This adaptive power can be applied in amazing ways. Stamets and co. showed the critical role mycelium plays in mitigating bee colo​ny collapse and filtering bacteria l​i​ke E. Coli out of water. When removed of spores, certain strains become potent at​tractors for termites and other pests. A side-by-side comparison showed that oyster mushrooms were superior for breaking down pollut​ant hydrocarbons into basic nutrients that in turn fed foraging insects and animals, a process called mycoremediation. Mycelium was also literally trained to eat V​X, the nerve agent used by Saddam Hussein against​ the Kurds in 1988.

All this speaks to a wide range of critical roles fungus has played in our past, and how it may be essential to our future if we choose to embrace it.

Conversations about fungi inevitably drift toward psilocybin and its mind-expanding properties. While it’s also being researched for uses in less cosmic concerns like breaking addiction and treat​ing cancer, psilocybin’s third-eye-opening properties aren’t superficial. Some the​ories argue that modern human intelligence itself was borne of consumption of the stuff. Magic mushrooms are something about which Stamets is (naturally) an expert, having written​ the book on the topic, even identifying four new species. It’s something he ​largely credits for his own mycological insights.

“I’ve never been an apologist for this, but in my younger days I consumed a fair quantity of psilocybin mushrooms,” he says. “My experiences using those mushrooms opened up my mind’s eye to nature, and frankly I think it’s rewired my brain and made me a lot more intelligent than before.”

Ultimately it’s just such a perspectival shift that may be necessary to steer our fate away from a world in which nature as we’ve known it is just a m​emory. This isn’t a call to wander into the forest and trip on mushrooms (although I’m certainly not saying you shouldn’t). Stamets’s proposed solutions are actually quite practical, centering on fostering the health of mycelial networks so that they are better able to equalize out ecosystems and provide us the benefits like those listed above. Encouraging people to garden and grow mushrooms (which spread mycelium), or halting the practice of forest burns and the removal of dead wood, both of which rob essential nutrients for mycelium, are among other examples. Utilizing mycelium in these ways will also require a wider understanding of its nature, which is why Stamets suggests making mycology a mandatory part of primary education, with funding more equivalent to the computer sciences.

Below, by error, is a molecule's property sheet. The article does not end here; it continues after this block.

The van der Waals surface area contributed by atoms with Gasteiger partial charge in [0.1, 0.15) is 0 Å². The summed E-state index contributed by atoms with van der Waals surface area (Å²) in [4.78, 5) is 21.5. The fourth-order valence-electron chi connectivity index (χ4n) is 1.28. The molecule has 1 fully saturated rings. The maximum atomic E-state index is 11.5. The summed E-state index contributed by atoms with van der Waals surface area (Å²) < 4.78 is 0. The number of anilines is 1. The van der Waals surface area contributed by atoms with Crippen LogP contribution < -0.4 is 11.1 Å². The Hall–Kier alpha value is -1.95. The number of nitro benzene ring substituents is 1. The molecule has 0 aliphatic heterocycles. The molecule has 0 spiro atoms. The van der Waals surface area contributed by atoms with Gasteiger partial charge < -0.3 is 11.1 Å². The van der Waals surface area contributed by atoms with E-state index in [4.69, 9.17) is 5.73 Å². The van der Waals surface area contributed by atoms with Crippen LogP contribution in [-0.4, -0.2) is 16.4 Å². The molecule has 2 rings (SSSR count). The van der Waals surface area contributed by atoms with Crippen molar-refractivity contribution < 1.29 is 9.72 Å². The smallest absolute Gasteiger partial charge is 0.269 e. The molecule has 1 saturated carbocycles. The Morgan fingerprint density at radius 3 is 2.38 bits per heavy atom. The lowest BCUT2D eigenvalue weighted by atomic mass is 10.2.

“The good news is these things can be put into practice very very quickly,” Stamets says. “Mycelium reacts quickly. I’m an impatient person, so mycelium and me are perfect partners.”

Correction: An earlier version of this story said an EPA-funded experiment filtered H1N1 out of water; it was E. Coli. Later experiments showed that the extracts are also effective against viruses including H1N1.





Edited by edos (04/02/15 12:55 AM)


Post Extras: Filter  Print Post  Remind Me! Notify Moderator
OfflinePsilosopherr
A psilly goose
Other User Gallery


Registered: 02/15/12
Posts: 11,975
Last seen: 13 minutes, 9 seconds